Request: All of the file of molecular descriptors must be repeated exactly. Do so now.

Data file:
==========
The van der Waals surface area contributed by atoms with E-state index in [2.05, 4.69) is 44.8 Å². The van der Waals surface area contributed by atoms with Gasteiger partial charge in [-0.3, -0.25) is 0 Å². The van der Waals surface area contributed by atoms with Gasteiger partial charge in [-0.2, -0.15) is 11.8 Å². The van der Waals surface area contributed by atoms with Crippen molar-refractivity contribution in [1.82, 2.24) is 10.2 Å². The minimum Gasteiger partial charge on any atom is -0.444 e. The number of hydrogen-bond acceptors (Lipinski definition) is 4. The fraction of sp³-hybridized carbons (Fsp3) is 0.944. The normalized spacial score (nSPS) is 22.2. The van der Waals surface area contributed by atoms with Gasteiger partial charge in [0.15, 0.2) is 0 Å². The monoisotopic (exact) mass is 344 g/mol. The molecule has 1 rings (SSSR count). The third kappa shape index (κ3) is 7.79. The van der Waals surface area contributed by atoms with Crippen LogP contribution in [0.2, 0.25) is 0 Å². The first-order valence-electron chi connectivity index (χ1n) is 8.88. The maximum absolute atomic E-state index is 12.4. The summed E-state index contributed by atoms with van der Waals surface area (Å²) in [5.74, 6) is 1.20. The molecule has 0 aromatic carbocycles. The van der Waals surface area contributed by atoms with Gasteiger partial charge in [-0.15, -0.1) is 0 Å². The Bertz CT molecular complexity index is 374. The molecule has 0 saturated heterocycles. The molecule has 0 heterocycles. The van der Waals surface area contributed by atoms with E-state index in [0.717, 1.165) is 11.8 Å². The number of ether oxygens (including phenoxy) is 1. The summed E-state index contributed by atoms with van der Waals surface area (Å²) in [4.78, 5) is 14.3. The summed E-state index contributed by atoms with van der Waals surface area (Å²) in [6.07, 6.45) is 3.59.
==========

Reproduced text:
The van der Waals surface area contributed by atoms with E-state index in [2.05, 4.69) is 44.8 Å². The van der Waals surface area contributed by atoms with Gasteiger partial charge in [-0.3, -0.25) is 0 Å². The van der Waals surface area contributed by atoms with Gasteiger partial charge in [-0.2, -0.15) is 11.8 Å². The van der Waals surface area contributed by atoms with Crippen molar-refractivity contribution in [1.82, 2.24) is 10.2 Å². The minimum Gasteiger partial charge on any atom is -0.444 e. The number of hydrogen-bond acceptors (Lipinski definition) is 4. The fraction of sp³-hybridized carbons (Fsp3) is 0.944. The normalized spacial score (nSPS) is 22.2. The van der Waals surface area contributed by atoms with Gasteiger partial charge in [0.15, 0.2) is 0 Å². The monoisotopic (exact) mass is 344 g/mol. The molecule has 1 rings (SSSR count). The third kappa shape index (κ3) is 7.79. The van der Waals surface area contributed by atoms with Crippen LogP contribution in [0.2, 0.25) is 0 Å². The first-order valence-electron chi connectivity index (χ1n) is 8.88. The maximum absolute atomic E-state index is 12.4. The summed E-state index contributed by atoms with van der Waals surface area (Å²) in [5.74, 6) is 1.20. The molecule has 0 aromatic carbocycles. The van der Waals surface area contributed by atoms with Gasteiger partial charge in [-0.15, -0.1) is 0 Å². The Bertz CT molecular complexity index is 374. The molecule has 0 saturated heterocycles. The molecule has 0 heterocycles. The van der Waals surface area contributed by atoms with E-state index in [0.717, 1.165) is 11.8 Å². The number of ether oxygens (including phenoxy) is 1. The summed E-state index contributed by atoms with van der Waals surface area (Å²) in [4.78, 5) is 14.3. The summed E-state index contributed by atoms with van der Waals surface area (Å²) in [6.07, 6.45) is 3.59.